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The Effects of Teen Pregnancy on Education
Transcript of The Effects of Teen Pregnancy on Education
Monique Garon, Sydney MacDonald, Chandra Martin, Rebecca Warner One in seven babies delivered between 2006 and 2010 was born to a teen mom, one of the highest rates among all Ontario cities. During that period, nearly 100 of the 668 expectant moms living between Sherman and Wentworth who gave birth were teenage girls (Buist and Teri). According to Dr. Chris Mackie, children born to teen mothers are more likely to become teen mothers themselves. As such, these children will be less likely to achieve economic success when they grow up. Therefore it can be assumed that teen pregnancy leads to decreased economic success due to lack of higher education. In many teen parent situations, a positive attitude and a desire to complete high school are not enough to achieve a diploma. Many young parents neglect their education when caring for a child. Educational Resources for Teen Mothers in Hamilton Grace Haven:
A public educational facility for young mothers with babies that is ran through the Salvation Army in efforts to help them complete their high school diploma. St. Martin's Manor:
A catholic facility that also offers young mothers a different way of completing their high school diploma. Infants require much care and attention. In order for young parents to provide this care and attention, the child must become their primary focus. Grace Haven Interview:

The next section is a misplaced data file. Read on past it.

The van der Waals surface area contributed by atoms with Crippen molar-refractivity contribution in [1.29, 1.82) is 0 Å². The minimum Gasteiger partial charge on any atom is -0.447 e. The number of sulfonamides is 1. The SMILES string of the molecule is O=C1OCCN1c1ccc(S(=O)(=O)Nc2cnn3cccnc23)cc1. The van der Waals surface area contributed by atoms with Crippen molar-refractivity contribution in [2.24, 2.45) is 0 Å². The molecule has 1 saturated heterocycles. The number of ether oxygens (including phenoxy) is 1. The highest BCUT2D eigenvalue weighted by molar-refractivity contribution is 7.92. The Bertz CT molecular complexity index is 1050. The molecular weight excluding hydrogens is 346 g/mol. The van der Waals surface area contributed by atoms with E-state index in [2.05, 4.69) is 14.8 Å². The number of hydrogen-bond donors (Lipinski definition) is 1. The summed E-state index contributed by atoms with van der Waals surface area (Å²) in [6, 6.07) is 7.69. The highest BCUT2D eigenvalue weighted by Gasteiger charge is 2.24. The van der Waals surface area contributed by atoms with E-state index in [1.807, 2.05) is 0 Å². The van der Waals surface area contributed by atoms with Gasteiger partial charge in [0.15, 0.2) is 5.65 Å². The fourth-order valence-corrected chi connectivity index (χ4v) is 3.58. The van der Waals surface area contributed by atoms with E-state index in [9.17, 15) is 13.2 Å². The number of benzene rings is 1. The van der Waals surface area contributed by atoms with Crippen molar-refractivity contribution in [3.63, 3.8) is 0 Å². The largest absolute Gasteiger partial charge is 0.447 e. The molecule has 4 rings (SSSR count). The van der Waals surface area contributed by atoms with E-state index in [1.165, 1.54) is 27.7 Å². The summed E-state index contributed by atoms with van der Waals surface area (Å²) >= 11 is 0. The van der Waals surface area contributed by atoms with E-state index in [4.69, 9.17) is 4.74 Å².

Sarah Moniz & Caroline Green Despite the low academic completion of teenage mothers, there are many organization striving to help young mothers graduate high school and move on to higher levels of education. This higher level of education will help provide the mothers with the knowledge they need to acquire a job and a consistent source of income.These organizations will also teach the young mothers how to cope with their situations and how to act responsibly. Work Cited Catholic Family Services. (n.d.). Retrieved from Catholic Family Services: http://www.cfshw.com Buist, S., & Teri, P. (2011, November 19). Mothers too soon. Hamilton Spectator. Moniz, Sarah and Caroline Green. Your Perception on How Teen Pregnancy Affects Education Chandra Martin. 12 November 2012. Warner, R. Grace Haven Motivation Photo. Grace Haven , Hamilton. The majority of the young families in this area live below the poverty line, with most of their income provided by the government. Conversely, in the north end of Burlington, 740 women gave birth between 2006 and 2010. None of them were teens (Buist and Teri). Approximately one in four adults in the Sherman Wentworth area do not have a high school diploma, which attests to the lack of academic success of their children, thus creating a correlation between economic stability and education. Of the high school aged children between Queen st. and Kennilworth ave, 1 in 7 are dropouts. 10% of those dropouts are teen mothers. "Consider this: According to provincial data, from April 2006 to March 2007, there were approximately 4,350 teens who gave birth in Ontario. Question 1.